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Leigh Hunt to Mary Sabilla Novello, 1 August 1828

Chapter I.
Chapter II.
Chapter III.
Chapter IV.
Chapter V.
Chapter VI.
Chapter VII.
Chapter VIII.
Chapter IX
John Keats
Charles Lamb
Mary Lamb
Leigh Hunt
Douglas Jerrold
Charles Dickens
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Highgate, 1st August, 1826.

Gypsy,—I know not what there is in this word gypsy, but somehow or other it makes me very tender, and if I were near you, I should be obliged to turn round and ask Vincent’s permission to give you a considerable thump on the blade-bone. I believe it is the association of ideas with tents, green fields, and black eyes—a sort of Mahomedan heaven upon earth—very touching to my unsophisticated notions. I wish we were all of us gypsies; I mean all of us who have a value for one another; and that we could go seeking health and happiness without a care up all the green lanes in England, half gypsy and half gentry, with books instead of pedlary. I should prefer working for three or four hours of a
morning, if it were only to give the rest of the day a greater zest; then we would dine early, chat or read under the trees, tea early (I think we must have some tea), and so to stray about by starlight if it is fine, and sit and hug ourselves with the thought of being well sheltered from the rain on a dripping night. I don’t think we would have candles. Our hours should be too good. Up with the lark, fresh air, green bowers, russetin-apple cheeks—why the devil doesn’t the world live in this manner, or allow honest people to do so that would? Oh, but we must wait a long while first, if ever; and meanwhile we must have a great number of children (“
Leigh Hunt for instance—just so”), purely to worry ourselves about more than will ever do them any good; and we must have a vast number of fine clothes, and visitors, and cooks (to provide us with all the fever we have not got already), and Doctors, and gossips, and tabernacles, and cheese-cakes, and other calamities; and we must all sacrifice ourselves for our children, and they must all sacrifice themselves for theirs, and they for theirs, and so on to the third and fourth generation of them that worry us, wondering all the while (poor devils! both we and they) how it is that so much good love and good will (for there the sting lies, that the unhappiness should arise out of the very love on all sides) does not hit upon modes of existence a little discreeter. Only let the world come to me—leave me alone with him, as the lady said; and I’d teach him how to make his children grateful, what pleasures to substitute for his cookery, and how he should cultivate mind and muscle by a pleasing alternation. But I am getting moral, and I am sure I didn’t intend to be so. Don’t think ill of me. I intended in this letter to be all full of pleasure, as I should be if we could do as I say. As to the cookery and all that, I sometimes fear that the theories of Vincent’s friends (which, between you and my conscience, are much better than their practice) set him upon an extreme of diet which has done him no good, and which it might be to his advantage to contradict a little more. He did himself harm by great sudden gulps of dinner and tea (no man being less of a gourmand than he was), rendered more hurtful by long fasting and overwork; and I sometimes fear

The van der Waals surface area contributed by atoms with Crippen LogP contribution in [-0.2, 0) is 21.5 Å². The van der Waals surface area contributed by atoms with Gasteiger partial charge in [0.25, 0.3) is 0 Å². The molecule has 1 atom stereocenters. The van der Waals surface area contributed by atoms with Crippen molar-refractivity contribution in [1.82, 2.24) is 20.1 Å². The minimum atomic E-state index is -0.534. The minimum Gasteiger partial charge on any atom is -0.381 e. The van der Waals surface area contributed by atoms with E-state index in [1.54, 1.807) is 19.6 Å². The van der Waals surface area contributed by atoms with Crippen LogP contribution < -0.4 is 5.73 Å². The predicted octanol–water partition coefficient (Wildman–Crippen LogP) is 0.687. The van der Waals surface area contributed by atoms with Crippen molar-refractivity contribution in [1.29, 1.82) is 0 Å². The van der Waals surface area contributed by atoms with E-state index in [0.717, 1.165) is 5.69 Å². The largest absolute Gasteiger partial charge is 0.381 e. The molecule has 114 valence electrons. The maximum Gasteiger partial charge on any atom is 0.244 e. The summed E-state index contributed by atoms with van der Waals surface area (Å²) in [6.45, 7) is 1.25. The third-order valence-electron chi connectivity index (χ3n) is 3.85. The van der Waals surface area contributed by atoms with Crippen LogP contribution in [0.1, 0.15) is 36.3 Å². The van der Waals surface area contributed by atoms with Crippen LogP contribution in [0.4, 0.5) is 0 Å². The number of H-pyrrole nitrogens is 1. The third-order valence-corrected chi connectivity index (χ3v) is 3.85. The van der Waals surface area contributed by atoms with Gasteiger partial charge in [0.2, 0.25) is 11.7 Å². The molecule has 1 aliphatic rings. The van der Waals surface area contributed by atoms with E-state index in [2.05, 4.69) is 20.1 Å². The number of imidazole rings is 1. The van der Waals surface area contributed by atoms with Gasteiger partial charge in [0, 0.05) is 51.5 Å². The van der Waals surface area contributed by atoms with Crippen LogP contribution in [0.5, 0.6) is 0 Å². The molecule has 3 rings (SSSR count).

he too suddenly went counter to all this. Well, patience is a rascally necessity, as the poet said, and he has enough of it; but patience is rewarded at last. We have such miraculous accounts in the newspapers of cures of the spirits as well as body effected by the gymnastic exercises now spreading abroad, that I cannot help wishing Vincent would give them a trial when he returns; especially as in spite of the fat he had, I remember he used to be very active, and a vaulter over gates. So now, gypsy, stand in awe of me and my knowledge (which is what I like on the part of the sex), and then, suspecting me nevertheless to be not a jot more awful than yourself (rather the reverse, if you knew all), give me the most insolent pinch of the cheek you can think of (which is what I like much better), and in spite of all my airs and assumptions, keep for me one of the little corners that a large heart like yours possesses, and there let me occupy it when I please, with “dear
Mr. Arthur,” and dearer Statia, and one or two others who would willingly hold the rest of it, and its inmate among them, in their affectionate arms, till he got well and made us all happy again.

Ever most truly yours,
Leigh Hunt.

P.S.—Pray write again speedily, and we will be better boys and girls, and rewrite instantly. . . . Oh, the letters of Lady Suffolk and the Genlis which you ought to have had long ago. I send them now, with one or two other works which I think may amuse you, and a proof-sheet of an article of mine (the Dictionary of Love and Beauty), which you must take with all its mistakes of the press on its head. . . . Marianne begs her kindest remembrances. She is very well and in excellent spirits, with the exception of a swollen eye, given her by that mysterious personage called a Blight. I tell her it looks very conjugal; and yet I am sure I ought not to tell her so, but I may tell her that it is “all my eye.” Do you remember the Merry Wives of Tavistock? Statia and she are at present the Merry Wives of Highgate. We only want the other Tavistock one in good spirits again to beat the Windsor ones hollow.